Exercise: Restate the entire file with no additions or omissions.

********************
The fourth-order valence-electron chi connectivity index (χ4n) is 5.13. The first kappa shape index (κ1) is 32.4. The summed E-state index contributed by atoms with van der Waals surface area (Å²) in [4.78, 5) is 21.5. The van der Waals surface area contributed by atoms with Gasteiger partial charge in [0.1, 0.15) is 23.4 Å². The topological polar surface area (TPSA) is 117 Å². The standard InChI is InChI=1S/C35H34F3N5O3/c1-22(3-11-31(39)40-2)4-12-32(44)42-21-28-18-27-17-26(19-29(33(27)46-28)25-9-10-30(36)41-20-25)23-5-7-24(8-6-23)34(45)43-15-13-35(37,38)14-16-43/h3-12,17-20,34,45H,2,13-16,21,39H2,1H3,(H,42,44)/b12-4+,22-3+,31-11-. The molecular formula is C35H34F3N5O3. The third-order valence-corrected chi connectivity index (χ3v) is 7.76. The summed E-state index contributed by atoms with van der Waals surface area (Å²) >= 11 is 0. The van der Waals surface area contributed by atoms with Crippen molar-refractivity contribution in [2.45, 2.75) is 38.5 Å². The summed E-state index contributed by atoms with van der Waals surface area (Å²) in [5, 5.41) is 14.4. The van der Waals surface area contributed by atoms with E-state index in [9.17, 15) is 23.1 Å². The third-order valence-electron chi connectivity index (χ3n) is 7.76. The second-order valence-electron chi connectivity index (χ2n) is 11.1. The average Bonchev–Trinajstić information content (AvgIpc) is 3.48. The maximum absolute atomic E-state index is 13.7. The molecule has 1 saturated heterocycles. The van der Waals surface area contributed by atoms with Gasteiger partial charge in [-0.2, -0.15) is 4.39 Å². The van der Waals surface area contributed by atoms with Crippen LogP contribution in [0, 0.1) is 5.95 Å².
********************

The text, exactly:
The fourth-order valence-electron chi connectivity index (χ4n) is 5.13. The first kappa shape index (κ1) is 32.4. The summed E-state index contributed by atoms with van der Waals surface area (Å²) in [4.78, 5) is 21.5. The van der Waals surface area contributed by atoms with Gasteiger partial charge in [0.1, 0.15) is 23.4 Å². The topological polar surface area (TPSA) is 117 Å². The standard InChI is InChI=1S/C35H34F3N5O3/c1-22(3-11-31(39)40-2)4-12-32(44)42-21-28-18-27-17-26(19-29(33(27)46-28)25-9-10-30(36)41-20-25)23-5-7-24(8-6-23)34(45)43-15-13-35(37,38)14-16-43/h3-12,17-20,34,45H,2,13-16,21,39H2,1H3,(H,42,44)/b12-4+,22-3+,31-11-. The molecular formula is C35H34F3N5O3. The third-order valence-corrected chi connectivity index (χ3v) is 7.76. The summed E-state index contributed by atoms with van der Waals surface area (Å²) >= 11 is 0. The van der Waals surface area contributed by atoms with Crippen molar-refractivity contribution in [2.45, 2.75) is 38.5 Å². The summed E-state index contributed by atoms with van der Waals surface area (Å²) in [5, 5.41) is 14.4. The van der Waals surface area contributed by atoms with E-state index in [9.17, 15) is 23.1 Å². The third-order valence-electron chi connectivity index (χ3n) is 7.76. The second-order valence-electron chi connectivity index (χ2n) is 11.1. The average Bonchev–Trinajstić information content (AvgIpc) is 3.48. The maximum absolute atomic E-state index is 13.7. The molecule has 1 saturated heterocycles. The van der Waals surface area contributed by atoms with Gasteiger partial charge in [-0.2, -0.15) is 4.39 Å². The van der Waals surface area contributed by atoms with Crippen LogP contribution in [0, 0.1) is 5.95 Å².